Elon Musk’s Starlink, Jeff Bezos’ Kuiper to get rival as EU seeks satellite offers in AI race

 Europe is seeking final offers for a 6 billion euro ($6.55 billion) EU satellite constellation which is designed to compete with Elon Musk’s Starlink and Jeff Bezos’ Kuiper.

But authorities have been warned that the IRIS² system, initiated by the European Commission, risks missing out on the latest wave of artificial intelligence and becoming outdated before it is even launched due to bureaucracy.

The European Space Agency said on Friday it would seek final offers to develop the secure communications system, a flagship project spurred in part by the role of Musk’s Starlink as a backbone for Ukraine in the war with Russia.

For now, the sole known bidder for the main IRIS² contract is a consortium of Airbus, Thales Alenia Space , Eutelsat, Hispasat and SES.

The array of up to 170 satellites will secure communications for European Union governments and open new commercial broadband services to under-served areas between 2025 and 2027.

“As things stand, IRIS² runs the risk of being outdated before it even launches,” former French air force chief Denis Mercier and ex-Airbus executive Marc Fontaine wrote in a sponsored opinion piece for Politico last week.

Both are involved with German defence AI start-up Helsing, which specialises in offering onboard AI software, with Mercier on its board and Fontaine running its French activity.

When IRIS² was launched, AI was a “somewhat futuristic technology,” they wrote. “However, over the past two or three years, the world has learned that AI has matured and is ready for deployment practically everywhere.”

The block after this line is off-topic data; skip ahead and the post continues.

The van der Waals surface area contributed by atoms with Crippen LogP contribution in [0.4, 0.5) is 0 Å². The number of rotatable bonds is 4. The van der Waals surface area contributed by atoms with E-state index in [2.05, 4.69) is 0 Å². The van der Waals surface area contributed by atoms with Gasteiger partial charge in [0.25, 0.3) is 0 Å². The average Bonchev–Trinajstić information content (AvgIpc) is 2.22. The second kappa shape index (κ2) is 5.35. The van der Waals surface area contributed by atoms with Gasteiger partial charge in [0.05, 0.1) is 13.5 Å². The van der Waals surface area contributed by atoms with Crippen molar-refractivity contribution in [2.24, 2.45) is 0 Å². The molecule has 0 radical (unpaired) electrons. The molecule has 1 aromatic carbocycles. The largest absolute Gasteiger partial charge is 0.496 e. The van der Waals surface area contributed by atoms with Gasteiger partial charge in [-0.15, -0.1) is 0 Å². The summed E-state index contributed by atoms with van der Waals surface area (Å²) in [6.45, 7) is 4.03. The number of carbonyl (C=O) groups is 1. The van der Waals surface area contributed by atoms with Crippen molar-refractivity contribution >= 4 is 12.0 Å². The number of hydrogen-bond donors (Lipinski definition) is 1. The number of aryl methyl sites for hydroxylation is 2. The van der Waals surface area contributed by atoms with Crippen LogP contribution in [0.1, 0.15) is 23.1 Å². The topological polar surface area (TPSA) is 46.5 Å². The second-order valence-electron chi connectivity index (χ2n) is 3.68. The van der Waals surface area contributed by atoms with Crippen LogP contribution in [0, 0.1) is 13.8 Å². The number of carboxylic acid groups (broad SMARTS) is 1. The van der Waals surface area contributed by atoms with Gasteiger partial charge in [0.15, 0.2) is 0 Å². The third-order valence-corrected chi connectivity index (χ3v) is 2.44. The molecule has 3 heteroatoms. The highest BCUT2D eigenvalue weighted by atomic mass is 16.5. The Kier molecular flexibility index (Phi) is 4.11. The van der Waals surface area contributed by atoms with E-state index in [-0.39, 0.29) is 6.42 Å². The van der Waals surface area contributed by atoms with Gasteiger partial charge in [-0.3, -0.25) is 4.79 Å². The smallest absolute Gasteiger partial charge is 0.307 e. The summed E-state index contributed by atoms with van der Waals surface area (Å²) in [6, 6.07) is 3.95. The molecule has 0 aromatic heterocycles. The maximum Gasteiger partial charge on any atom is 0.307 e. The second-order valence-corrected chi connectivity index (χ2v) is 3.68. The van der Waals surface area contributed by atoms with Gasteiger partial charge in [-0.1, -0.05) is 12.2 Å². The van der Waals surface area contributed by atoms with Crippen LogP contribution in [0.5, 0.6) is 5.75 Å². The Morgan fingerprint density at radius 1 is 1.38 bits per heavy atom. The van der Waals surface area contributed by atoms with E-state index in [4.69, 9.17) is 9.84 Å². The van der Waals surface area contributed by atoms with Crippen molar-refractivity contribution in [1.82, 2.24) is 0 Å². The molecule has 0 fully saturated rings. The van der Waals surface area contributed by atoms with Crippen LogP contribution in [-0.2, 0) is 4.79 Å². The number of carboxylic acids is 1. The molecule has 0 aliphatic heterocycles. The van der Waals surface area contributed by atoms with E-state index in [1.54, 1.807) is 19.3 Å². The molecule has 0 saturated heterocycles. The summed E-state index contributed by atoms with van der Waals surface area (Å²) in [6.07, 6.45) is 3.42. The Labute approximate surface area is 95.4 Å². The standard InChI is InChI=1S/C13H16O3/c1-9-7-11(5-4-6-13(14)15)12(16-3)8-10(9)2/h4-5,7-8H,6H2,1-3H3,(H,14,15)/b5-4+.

The European Commission said it was already acting on this.

“The inclusion of artificial intelligence capabilities in the algorithms running the IRIS² system is a very promising avenue that is currently being considered,” a spokesperson said.

Advanced computing is widely deployed on the ground by users such as intelligence agencies to sift and analyse vast amounts of raw data from space or elsewhere, technology analysts say.

But putting AI to work directly inside satellites – known as Edge computing – may allow them to reduce information overload for analysts or adapt themselves to so-called smart jamming.

“We must assume that competitive countries like China have designed this key capability into their constellations — Europe’s IRIS² must not launch without it,” the paper said.


Helsing is among a small but growing number of “deftech” firms trying to disrupt the security market in the same way as new players have done in space, with business up for grabs.

The EU has pledged 30% of the EU-funded part of IRIS², which is worth 2.4 billion euros, will be farmed out to small firms.

But the comments have rekindled a debate about whether traditional procurements are nimble enough to embrace the new business models coming into space and now defence.

Under traditional programmes a winning bidder controls the flow of instructions to suppliers, often with long lead times.

Entrepreneurs say the fusion of defence with software and AI requires faster footwork so that flexibility can be built in.

Growing attention to computing in defence was highlighted on Friday when Airbus was reported to be in talks to buy Atos cybersecurity assets.

The Airbus-led consortium declined direct comment on the Helsing article but said IRIS² would “aim to leverage state-of-the-art technology and expertise of companies across Europe”.

ESA said that once the main IRIS2 contract is awarded, work would gradually flow to smaller companies.

“This will take some time … and take place throughout 2024,” ESA Director of Navigation Francisco-Javier Benedicto Ruiz said. ($1 = 0.9163 euros) 


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